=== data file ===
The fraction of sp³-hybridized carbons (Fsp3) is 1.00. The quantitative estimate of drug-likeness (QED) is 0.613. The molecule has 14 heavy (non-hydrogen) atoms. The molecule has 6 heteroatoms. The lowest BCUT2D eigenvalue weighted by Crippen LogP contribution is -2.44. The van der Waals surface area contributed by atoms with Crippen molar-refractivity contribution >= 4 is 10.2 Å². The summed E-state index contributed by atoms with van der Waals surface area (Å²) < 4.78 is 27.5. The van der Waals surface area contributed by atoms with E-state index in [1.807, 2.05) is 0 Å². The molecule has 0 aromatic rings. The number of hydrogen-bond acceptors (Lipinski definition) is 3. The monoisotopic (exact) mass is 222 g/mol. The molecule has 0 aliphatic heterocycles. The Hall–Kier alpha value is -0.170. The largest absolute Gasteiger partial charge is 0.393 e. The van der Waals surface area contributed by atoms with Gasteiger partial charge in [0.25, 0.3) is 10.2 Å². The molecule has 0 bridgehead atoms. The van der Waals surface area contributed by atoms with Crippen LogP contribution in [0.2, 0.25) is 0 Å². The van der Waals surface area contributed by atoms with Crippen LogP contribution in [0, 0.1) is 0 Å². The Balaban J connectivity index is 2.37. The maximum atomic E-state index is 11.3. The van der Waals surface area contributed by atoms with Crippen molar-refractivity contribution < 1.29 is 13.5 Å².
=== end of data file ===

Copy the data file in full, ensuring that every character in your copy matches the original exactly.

The fraction of sp³-hybridized carbons (Fsp3) is 1.00. The quantitative estimate of drug-likeness (QED) is 0.613. The molecule has 14 heavy (non-hydrogen) atoms. The molecule has 6 heteroatoms. The lowest BCUT2D eigenvalue weighted by Crippen LogP contribution is -2.44. The van der Waals surface area contributed by atoms with Crippen molar-refractivity contribution >= 4 is 10.2 Å². The summed E-state index contributed by atoms with van der Waals surface area (Å²) < 4.78 is 27.5. The van der Waals surface area contributed by atoms with E-state index in [1.807, 2.05) is 0 Å². The molecule has 0 aromatic rings. The number of hydrogen-bond acceptors (Lipinski definition) is 3. The monoisotopic (exact) mass is 222 g/mol. The molecule has 0 aliphatic heterocycles. The Hall–Kier alpha value is -0.170. The largest absolute Gasteiger partial charge is 0.393 e. The van der Waals surface area contributed by atoms with Gasteiger partial charge in [0.25, 0.3) is 10.2 Å². The molecule has 0 bridgehead atoms. The van der Waals surface area contributed by atoms with Crippen LogP contribution in [0.2, 0.25) is 0 Å². The van der Waals surface area contributed by atoms with Crippen LogP contribution in [0, 0.1) is 0 Å². The Balaban J connectivity index is 2.37. The maximum atomic E-state index is 11.3. The van der Waals surface area contributed by atoms with Crippen molar-refractivity contribution < 1.29 is 13.5 Å².